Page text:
- - Tuesday, August 2, 2011

SENATE

Panel votes to extend surveillance law to 2015

The Senate Intelligence Committee has voted to extend a wide-ranging surveillance law targeting foreigners overseas to mid-2015, but Democratic Sen. Ron Wyden of Oregon says he will block the measure unless the public is told more about the law’s impact on people living in the United States.

In a closed-door session, the committee turned aside an amendment by Mr. Wyden and Democratic Sen. Mark Udall of Colorado that would have directed the Justice Department’s inspector general to estimate how many people inside the U.S. have had their telephone calls and emails monitored by government agents under the surveillance law — the Foreign Intelligence Surveillance Act Amendments of 2008.

The law, due to expire at the end of next year, would be extended to June 2015 if the committee action becomes law.

TEXAS

Perry brings potential donors to dinner table

AUSTIN — Texas Gov. Rick Perry is hosting a series of dinners with potential donors this week as he moves toward an announcement of his White House aspirations.

Mr. Perry has said he’ll announce by the end of this month whether or not he will seek the Republican nomination for president in 2012. In the meantime, he’s doing his homework to make up his mind.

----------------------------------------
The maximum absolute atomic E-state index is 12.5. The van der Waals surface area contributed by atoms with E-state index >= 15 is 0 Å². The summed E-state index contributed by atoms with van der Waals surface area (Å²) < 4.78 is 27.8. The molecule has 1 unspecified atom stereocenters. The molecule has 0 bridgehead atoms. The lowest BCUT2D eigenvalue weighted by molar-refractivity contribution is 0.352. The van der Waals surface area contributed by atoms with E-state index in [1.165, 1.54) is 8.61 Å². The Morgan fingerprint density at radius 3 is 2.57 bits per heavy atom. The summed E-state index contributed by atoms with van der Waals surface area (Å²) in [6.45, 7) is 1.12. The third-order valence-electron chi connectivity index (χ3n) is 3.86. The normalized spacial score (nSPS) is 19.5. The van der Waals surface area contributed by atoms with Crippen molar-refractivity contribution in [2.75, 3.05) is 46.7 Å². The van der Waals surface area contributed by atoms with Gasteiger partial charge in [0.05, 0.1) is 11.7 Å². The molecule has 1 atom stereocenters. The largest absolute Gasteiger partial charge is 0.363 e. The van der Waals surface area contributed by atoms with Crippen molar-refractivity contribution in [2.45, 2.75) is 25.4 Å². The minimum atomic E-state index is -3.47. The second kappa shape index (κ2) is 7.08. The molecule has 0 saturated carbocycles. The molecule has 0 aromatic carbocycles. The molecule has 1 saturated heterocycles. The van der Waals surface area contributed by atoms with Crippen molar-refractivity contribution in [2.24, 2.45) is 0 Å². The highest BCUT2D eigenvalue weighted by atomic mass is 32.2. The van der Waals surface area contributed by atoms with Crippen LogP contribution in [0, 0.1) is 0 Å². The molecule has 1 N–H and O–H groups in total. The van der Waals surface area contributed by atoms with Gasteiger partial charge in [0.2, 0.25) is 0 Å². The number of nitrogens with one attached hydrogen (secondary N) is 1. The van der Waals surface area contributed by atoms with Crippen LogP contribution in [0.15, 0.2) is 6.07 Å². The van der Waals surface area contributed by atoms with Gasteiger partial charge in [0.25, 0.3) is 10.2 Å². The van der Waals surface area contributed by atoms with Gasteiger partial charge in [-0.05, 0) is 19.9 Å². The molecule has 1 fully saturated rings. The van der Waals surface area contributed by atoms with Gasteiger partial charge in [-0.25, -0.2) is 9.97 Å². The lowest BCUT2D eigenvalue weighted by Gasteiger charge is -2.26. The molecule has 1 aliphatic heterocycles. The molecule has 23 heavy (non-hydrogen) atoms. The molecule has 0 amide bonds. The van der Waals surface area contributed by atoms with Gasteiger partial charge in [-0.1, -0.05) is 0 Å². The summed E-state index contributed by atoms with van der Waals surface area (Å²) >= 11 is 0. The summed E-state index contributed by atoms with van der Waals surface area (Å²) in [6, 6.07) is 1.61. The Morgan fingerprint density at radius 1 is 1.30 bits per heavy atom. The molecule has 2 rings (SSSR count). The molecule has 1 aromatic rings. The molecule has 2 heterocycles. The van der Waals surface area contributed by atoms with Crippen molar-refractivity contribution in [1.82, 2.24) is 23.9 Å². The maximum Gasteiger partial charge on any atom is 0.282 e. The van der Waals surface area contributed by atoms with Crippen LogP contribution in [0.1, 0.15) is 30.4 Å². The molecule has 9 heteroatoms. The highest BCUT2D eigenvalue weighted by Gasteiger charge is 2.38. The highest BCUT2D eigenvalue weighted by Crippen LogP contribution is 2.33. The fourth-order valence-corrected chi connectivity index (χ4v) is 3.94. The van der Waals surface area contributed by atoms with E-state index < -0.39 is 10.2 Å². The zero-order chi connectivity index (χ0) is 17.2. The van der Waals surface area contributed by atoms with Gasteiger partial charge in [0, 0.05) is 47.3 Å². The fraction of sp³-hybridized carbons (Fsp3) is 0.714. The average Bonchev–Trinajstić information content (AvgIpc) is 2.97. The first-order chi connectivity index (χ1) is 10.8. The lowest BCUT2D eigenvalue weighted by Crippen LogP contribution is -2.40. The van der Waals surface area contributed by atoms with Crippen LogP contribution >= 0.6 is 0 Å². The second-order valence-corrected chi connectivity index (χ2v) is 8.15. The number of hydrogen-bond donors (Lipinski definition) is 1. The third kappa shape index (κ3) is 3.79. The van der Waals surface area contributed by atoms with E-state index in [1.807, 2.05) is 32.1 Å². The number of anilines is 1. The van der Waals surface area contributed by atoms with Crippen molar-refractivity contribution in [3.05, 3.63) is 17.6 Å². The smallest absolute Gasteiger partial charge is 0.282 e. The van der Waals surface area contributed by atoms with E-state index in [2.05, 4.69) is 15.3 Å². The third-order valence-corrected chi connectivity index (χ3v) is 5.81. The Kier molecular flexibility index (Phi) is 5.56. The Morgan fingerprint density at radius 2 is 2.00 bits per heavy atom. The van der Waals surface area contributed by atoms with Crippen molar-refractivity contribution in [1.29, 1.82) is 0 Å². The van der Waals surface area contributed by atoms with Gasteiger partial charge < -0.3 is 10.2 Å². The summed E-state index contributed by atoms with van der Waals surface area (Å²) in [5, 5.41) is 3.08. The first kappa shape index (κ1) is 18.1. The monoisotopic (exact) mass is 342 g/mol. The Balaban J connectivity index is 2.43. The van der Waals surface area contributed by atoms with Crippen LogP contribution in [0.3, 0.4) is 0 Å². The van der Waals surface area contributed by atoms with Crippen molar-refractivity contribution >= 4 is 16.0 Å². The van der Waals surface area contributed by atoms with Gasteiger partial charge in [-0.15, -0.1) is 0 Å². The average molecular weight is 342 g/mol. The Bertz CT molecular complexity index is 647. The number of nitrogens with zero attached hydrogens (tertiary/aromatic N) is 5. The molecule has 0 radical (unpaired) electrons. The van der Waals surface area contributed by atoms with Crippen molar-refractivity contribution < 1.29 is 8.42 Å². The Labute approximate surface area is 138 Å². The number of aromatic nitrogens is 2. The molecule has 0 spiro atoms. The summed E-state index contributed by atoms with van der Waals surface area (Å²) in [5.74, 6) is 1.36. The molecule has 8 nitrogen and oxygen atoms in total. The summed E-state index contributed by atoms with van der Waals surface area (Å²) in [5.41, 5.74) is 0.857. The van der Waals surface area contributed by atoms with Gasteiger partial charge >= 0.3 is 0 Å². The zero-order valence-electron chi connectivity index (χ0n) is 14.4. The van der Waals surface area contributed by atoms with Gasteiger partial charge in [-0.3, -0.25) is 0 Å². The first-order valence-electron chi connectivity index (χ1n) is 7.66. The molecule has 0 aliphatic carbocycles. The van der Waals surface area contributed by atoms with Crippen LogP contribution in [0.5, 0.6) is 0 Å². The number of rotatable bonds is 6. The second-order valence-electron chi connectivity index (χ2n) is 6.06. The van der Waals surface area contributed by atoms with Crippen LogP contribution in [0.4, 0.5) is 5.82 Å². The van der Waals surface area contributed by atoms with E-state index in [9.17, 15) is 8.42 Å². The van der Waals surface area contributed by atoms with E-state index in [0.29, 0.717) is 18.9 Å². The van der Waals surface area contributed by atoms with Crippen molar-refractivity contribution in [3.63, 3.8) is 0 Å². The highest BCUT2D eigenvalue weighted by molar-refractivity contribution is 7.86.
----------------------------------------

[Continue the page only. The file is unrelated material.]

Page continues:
Spokesman Mark Miner says the three meetings in Austin this week are intended to “determine whether they have the resources to fund an effective campaign.” Mr. Miner says the meetings are just part of the “decision-making process.”

Mr. Perry has kept a busy summer schedule despite having back surgery July 1. He’s had multiple meetings with fundraisers and made several trips to conservative events around the country.

FAA

Shutdown to continue in partisan standoff

A stalemate that has partially shut down the Federal Aviation Administration will continue into September. A spokesman for Senate Majority Leader Harry Reid says Senate Democrats were unwilling to accept cuts in subsidies for rural air service.

House Republicans had demanded the $16.5 million in subsidy cuts as part of a bill to continue the FAA’s operating authority. Senate Democrats repeatedly tried and failed to pass their own bill without the cuts.

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